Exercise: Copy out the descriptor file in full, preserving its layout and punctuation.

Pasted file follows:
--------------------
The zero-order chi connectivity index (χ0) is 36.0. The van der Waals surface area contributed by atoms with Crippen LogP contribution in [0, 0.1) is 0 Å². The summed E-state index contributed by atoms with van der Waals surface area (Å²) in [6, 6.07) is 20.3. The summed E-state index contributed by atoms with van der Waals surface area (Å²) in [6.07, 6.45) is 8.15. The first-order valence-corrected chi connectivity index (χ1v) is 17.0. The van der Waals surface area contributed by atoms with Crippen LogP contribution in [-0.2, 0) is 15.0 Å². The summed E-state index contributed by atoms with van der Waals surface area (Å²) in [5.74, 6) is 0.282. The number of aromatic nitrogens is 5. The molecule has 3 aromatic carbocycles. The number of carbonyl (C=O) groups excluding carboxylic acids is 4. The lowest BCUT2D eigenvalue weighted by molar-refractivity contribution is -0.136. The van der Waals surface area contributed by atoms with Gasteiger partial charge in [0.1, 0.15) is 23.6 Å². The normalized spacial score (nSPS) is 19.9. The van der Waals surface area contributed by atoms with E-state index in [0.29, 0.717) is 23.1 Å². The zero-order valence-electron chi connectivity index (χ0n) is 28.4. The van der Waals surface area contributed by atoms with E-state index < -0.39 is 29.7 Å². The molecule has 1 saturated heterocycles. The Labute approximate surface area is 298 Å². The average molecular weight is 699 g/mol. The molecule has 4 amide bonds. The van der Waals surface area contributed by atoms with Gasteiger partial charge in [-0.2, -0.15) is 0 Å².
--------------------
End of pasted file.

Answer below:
The zero-order chi connectivity index (χ0) is 36.0. The van der Waals surface area contributed by atoms with Crippen LogP contribution in [0, 0.1) is 0 Å². The summed E-state index contributed by atoms with van der Waals surface area (Å²) in [6, 6.07) is 20.3. The summed E-state index contributed by atoms with van der Waals surface area (Å²) in [6.07, 6.45) is 8.15. The first-order valence-corrected chi connectivity index (χ1v) is 17.0. The van der Waals surface area contributed by atoms with Crippen LogP contribution in [-0.2, 0) is 15.0 Å². The summed E-state index contributed by atoms with van der Waals surface area (Å²) in [5.74, 6) is 0.282. The number of aromatic nitrogens is 5. The molecule has 3 aromatic carbocycles. The number of carbonyl (C=O) groups excluding carboxylic acids is 4. The lowest BCUT2D eigenvalue weighted by molar-refractivity contribution is -0.136. The van der Waals surface area contributed by atoms with Gasteiger partial charge in [0.1, 0.15) is 23.6 Å². The normalized spacial score (nSPS) is 19.9. The van der Waals surface area contributed by atoms with E-state index in [0.29, 0.717) is 23.1 Å². The zero-order valence-electron chi connectivity index (χ0n) is 28.4. The van der Waals surface area contributed by atoms with E-state index < -0.39 is 29.7 Å². The molecule has 1 saturated heterocycles. The Labute approximate surface area is 298 Å². The average molecular weight is 699 g/mol. The molecule has 4 amide bonds. The van der Waals surface area contributed by atoms with Gasteiger partial charge in [-0.2, -0.15) is 0 Å².